For information about technicians who work on large trucks and buses, see the profile on diesel service technicians and mechanics.

For information about technicians who work on farm equipment, construction vehicles, and railcars, see the profile on heavy vehicle and mobile equipment service technicians.

For information about technicians who repair and service motorcycles, motorboats, and small all-terrain vehicles, see the profile on small engine mechanics.

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How To Become An Automotive Technician

Employers prefer that automotive service technicians and mechanics complete a formal training program at a postsecondary institution. Industry certification is usually required once the person is employed.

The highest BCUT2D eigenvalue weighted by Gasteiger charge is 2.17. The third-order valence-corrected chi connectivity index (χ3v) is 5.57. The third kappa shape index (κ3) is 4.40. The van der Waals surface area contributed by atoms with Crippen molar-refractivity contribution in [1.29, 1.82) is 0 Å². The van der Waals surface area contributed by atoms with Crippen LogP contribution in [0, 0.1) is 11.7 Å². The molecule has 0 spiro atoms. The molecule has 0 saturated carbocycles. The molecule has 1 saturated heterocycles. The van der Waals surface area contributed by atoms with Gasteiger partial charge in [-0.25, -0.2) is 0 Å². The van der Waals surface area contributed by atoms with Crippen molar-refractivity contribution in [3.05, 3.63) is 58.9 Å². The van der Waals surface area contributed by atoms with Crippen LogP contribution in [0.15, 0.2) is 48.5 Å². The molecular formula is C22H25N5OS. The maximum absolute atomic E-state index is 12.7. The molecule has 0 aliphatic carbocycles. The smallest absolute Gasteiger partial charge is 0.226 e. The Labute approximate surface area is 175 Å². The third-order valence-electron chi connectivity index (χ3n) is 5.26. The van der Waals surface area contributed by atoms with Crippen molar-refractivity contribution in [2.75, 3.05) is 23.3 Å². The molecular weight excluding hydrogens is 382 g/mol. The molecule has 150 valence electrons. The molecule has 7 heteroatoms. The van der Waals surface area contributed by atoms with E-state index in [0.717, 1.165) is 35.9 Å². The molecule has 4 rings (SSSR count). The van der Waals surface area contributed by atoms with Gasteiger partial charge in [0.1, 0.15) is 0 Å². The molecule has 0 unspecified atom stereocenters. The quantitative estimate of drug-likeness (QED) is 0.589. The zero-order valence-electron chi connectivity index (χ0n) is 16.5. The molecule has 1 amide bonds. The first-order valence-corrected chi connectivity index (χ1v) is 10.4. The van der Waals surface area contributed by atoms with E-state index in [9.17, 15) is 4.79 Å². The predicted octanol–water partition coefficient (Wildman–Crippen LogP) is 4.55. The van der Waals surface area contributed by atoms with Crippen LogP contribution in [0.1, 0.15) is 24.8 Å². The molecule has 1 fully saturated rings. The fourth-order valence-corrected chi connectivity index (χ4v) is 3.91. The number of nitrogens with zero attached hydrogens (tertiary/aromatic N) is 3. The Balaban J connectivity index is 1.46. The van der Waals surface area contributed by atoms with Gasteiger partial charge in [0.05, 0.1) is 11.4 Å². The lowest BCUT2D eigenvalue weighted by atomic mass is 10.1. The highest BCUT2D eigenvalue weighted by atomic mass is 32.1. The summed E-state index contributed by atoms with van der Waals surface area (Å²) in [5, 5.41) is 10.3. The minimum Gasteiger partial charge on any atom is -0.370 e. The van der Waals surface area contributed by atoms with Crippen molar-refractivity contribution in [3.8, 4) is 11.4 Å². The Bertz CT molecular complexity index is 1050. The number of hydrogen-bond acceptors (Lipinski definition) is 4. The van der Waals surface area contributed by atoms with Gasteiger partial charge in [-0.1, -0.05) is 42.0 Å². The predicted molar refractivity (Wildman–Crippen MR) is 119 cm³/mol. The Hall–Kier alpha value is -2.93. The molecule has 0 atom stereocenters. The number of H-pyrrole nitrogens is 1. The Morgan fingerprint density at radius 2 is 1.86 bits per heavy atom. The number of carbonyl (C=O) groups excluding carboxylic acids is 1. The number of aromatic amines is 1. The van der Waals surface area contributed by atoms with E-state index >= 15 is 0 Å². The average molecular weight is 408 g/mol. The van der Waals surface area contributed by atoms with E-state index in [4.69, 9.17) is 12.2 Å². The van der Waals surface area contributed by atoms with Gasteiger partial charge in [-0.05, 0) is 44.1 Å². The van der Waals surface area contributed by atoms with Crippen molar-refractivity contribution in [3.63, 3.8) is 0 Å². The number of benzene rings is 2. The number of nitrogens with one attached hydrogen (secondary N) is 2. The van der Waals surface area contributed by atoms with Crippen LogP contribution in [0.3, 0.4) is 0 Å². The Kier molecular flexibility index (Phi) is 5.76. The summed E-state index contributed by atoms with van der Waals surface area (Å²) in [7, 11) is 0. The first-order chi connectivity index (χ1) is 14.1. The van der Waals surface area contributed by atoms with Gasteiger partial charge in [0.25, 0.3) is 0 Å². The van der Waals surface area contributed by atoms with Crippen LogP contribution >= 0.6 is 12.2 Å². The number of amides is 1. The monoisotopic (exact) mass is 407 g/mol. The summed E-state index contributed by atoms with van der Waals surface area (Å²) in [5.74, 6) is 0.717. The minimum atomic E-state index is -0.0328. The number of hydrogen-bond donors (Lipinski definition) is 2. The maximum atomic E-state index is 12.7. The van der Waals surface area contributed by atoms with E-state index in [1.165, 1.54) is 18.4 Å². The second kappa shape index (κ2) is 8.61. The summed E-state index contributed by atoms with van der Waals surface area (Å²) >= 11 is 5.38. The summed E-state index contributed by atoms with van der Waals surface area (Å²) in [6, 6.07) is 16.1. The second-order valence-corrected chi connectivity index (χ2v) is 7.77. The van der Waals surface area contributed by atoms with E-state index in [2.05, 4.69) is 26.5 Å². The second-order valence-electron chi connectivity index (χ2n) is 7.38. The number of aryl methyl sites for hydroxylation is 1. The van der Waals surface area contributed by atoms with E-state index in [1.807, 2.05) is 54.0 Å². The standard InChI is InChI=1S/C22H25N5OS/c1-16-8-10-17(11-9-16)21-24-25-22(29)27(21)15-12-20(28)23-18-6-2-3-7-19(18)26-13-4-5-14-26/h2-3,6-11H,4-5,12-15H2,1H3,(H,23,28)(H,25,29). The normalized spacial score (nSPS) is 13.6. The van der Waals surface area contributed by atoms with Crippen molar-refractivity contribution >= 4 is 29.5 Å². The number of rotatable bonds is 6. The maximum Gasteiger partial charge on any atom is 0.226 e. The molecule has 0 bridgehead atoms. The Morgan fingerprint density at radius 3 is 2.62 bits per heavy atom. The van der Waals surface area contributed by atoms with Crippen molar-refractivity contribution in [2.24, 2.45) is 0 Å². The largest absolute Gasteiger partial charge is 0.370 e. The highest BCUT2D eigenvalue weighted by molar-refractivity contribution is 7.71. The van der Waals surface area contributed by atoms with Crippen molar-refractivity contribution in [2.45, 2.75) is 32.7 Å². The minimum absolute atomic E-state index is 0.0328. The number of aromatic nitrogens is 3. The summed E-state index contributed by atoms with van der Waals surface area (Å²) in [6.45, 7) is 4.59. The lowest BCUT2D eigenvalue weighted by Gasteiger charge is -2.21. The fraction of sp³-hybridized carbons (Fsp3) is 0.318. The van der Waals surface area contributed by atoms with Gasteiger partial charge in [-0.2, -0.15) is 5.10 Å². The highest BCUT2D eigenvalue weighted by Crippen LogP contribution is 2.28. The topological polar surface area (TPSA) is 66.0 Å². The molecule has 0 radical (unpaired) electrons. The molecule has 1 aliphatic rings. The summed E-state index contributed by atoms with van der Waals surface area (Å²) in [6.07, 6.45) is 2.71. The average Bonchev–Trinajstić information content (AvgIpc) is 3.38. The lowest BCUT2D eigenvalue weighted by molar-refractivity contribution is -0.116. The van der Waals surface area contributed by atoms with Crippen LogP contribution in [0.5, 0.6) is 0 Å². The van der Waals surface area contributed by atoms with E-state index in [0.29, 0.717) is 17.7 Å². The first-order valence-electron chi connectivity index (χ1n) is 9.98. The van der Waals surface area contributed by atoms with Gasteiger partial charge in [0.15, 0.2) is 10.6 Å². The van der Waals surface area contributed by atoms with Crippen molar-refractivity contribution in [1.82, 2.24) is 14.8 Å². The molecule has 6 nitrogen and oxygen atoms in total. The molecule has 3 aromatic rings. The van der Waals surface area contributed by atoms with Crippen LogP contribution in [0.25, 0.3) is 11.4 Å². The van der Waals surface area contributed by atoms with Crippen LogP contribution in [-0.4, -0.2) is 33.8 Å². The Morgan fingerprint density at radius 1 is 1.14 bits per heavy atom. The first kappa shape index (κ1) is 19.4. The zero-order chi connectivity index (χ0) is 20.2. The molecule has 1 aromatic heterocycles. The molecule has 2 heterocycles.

Education

High school courses in automotive repair, electronics, computers, and mathematics provide a good background for prospective service technicians. However, high school graduates typically need further training to become fully qualified.

Completing a vocational or other postsecondary education program in automotive service technology is considered the best preparation for entry-level positions. Programs usually last 6 months to a year and provide intensive career preparation through classroom instruction and hands-on practice. Short-term certificate programs in a particular subject, such as brake maintenance or engine performance, are also available.

Some service technicians get an associate’s degree. Courses usually include mathematics, electronics, and automotive repair. Some programs add classes in customer service and other necessary skills.

Various automobile manufacturers and dealers sponsor associate’s degree programs. Students in these programs typically spend alternating periods attending classes full time and working full time in service shops under the guidance of an experienced technician.

Training